Joel Jacinto Ramirez

Joel Jacinto Ramirez


Johns Hopkins University (B.A., 2013)
Yale University (J.D., 2017)


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Joel Jacinto Ramirez is an associate in the Litigation Department of Morrison & Foerster’s San Francisco office.

Mr. Ramirez is a graduate of Yale Law School, where he was an avid legal research assistant. Having worked for numerous professors, he notably drafted a brief on behalf of plaintiffs in Smith v. Trump (formerly Smith v. Obama) and conducted legal research for an amicus brief on behalf of plaintiffs in Obergefell v. Hodges. Mr. Ramirez was also the author of a research paper analyzing the Supreme Court’s campaign finance decisions and proposing a novel class of campaign finance regulations that circumvent First Amendment strictures on limiting campaign spending. The final paper was named Coalition for Integrity’s winning essay at the 2017 Integrity Awards honoring those committed to combating corruption in the United States.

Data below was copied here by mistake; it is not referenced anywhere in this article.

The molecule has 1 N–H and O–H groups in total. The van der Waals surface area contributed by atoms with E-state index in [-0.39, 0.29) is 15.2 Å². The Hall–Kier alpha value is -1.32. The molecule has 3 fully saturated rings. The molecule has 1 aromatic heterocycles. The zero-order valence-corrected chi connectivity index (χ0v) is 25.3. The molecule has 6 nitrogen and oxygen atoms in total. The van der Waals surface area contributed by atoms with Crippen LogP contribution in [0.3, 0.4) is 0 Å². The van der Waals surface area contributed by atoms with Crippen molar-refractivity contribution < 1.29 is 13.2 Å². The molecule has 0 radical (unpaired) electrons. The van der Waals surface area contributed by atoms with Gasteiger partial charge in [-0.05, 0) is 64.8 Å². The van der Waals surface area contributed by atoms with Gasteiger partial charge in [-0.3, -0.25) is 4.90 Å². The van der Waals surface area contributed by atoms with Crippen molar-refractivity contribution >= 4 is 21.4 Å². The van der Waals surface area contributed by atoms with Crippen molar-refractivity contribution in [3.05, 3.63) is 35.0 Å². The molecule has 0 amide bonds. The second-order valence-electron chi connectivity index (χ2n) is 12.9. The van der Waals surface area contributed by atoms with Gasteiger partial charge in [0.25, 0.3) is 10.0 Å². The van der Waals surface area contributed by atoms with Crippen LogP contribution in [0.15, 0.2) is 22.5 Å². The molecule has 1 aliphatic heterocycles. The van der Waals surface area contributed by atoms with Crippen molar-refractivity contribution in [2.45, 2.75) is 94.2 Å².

While in law school, Mr. Ramirez also gained experience working with both U.S. and foreign government agencies. He served as a legal intern at the U.S. Department of Justice’s Civil Appellate Division and, as a participant in the Yale Law School Governance Innovation Clinic, worked with the Mexican government to draft two briefs proposing policy to combat corruption in the Mexican judicial system.

In addition to his knowledge of the law, Mr. Ramirez holds a B.A. in neuroscience from Johns Hopkins University. Combining his scientific and legal knowledge, he worked as a research assistant at the Johns Hopkins Bloomberg School of Public Health for which he conducted a 50-state survey to assess state statutes and regulations on HIV+-to-HIV+ organ transplantation. He then drafted a legal memorandum to report his findings and to suggest legal advocacy strategies to clinical teams participating in the newly passed HIV Organ Policy Equity (HOPE) Act. He also previously worked as a student fellow at the Global Health Justice Partnership at Yale Law School, where he drafted policy memoranda advocating for increased transparency in medical research and developing strategies for increasing access to clinical drug trial data.

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